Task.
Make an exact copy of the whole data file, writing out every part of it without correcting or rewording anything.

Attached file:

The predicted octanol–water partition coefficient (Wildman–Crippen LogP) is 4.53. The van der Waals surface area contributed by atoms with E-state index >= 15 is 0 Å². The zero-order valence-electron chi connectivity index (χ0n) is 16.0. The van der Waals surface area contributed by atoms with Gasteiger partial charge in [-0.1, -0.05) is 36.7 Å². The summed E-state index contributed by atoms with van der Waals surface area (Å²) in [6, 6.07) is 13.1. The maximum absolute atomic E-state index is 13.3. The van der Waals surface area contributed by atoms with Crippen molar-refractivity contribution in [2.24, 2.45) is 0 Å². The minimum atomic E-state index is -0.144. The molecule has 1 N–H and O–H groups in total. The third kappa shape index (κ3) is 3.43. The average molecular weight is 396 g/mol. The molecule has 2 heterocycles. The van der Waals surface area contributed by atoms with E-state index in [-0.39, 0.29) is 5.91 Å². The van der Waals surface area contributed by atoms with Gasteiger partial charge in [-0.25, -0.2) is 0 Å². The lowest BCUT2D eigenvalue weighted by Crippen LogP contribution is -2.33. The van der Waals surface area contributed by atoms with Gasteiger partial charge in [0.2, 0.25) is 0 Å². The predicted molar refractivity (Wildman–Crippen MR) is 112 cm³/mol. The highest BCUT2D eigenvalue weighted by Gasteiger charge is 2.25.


The predicted octanol–water partition coefficient (Wildman–Crippen LogP) is 4.53. The van der Waals surface area contributed by atoms with E-state index >= 15 is 0 Å². The zero-order valence-electron chi connectivity index (χ0n) is 16.0. The van der Waals surface area contributed by atoms with Gasteiger partial charge in [-0.1, -0.05) is 36.7 Å². The summed E-state index contributed by atoms with van der Waals surface area (Å²) in [6, 6.07) is 13.1. The maximum absolute atomic E-state index is 13.3. The van der Waals surface area contributed by atoms with Crippen molar-refractivity contribution in [2.24, 2.45) is 0 Å². The minimum atomic E-state index is -0.144. The molecule has 1 N–H and O–H groups in total. The third kappa shape index (κ3) is 3.43. The average molecular weight is 396 g/mol. The molecule has 2 heterocycles. The van der Waals surface area contributed by atoms with E-state index in [-0.39, 0.29) is 5.91 Å². The van der Waals surface area contributed by atoms with Gasteiger partial charge in [-0.25, -0.2) is 0 Å². The lowest BCUT2D eigenvalue weighted by Crippen LogP contribution is -2.33. The van der Waals surface area contributed by atoms with Gasteiger partial charge in [0.2, 0.25) is 0 Å². The predicted molar refractivity (Wildman–Crippen MR) is 112 cm³/mol. The highest BCUT2D eigenvalue weighted by Gasteiger charge is 2.25.